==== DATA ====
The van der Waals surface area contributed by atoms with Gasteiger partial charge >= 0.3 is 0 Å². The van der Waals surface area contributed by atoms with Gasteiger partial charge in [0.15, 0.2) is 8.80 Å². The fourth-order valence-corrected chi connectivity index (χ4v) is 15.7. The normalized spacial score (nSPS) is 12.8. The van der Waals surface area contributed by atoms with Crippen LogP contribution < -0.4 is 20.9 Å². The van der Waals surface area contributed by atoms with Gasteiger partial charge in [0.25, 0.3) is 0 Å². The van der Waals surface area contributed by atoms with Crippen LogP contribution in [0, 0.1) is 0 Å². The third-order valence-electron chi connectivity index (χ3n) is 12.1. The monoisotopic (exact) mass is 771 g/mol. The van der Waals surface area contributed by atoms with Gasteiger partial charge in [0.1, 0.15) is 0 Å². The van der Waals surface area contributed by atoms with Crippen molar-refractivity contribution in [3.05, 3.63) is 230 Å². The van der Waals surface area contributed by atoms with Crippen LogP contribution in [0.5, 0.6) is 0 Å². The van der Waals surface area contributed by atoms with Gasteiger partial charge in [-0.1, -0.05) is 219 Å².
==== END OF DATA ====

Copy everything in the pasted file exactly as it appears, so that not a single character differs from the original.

The van der Waals surface area contributed by atoms with Gasteiger partial charge >= 0.3 is 0 Å². The van der Waals surface area contributed by atoms with Gasteiger partial charge in [0.15, 0.2) is 8.80 Å². The fourth-order valence-corrected chi connectivity index (χ4v) is 15.7. The normalized spacial score (nSPS) is 12.8. The van der Waals surface area contributed by atoms with Crippen LogP contribution < -0.4 is 20.9 Å². The van der Waals surface area contributed by atoms with Gasteiger partial charge in [0.25, 0.3) is 0 Å². The van der Waals surface area contributed by atoms with Crippen LogP contribution in [0, 0.1) is 0 Å². The third-order valence-electron chi connectivity index (χ3n) is 12.1. The monoisotopic (exact) mass is 771 g/mol. The van der Waals surface area contributed by atoms with Gasteiger partial charge in [0.1, 0.15) is 0 Å². The van der Waals surface area contributed by atoms with Crippen molar-refractivity contribution in [3.05, 3.63) is 230 Å². The van der Waals surface area contributed by atoms with Crippen LogP contribution in [0.5, 0.6) is 0 Å². The van der Waals surface area contributed by atoms with Gasteiger partial charge in [-0.1, -0.05) is 219 Å².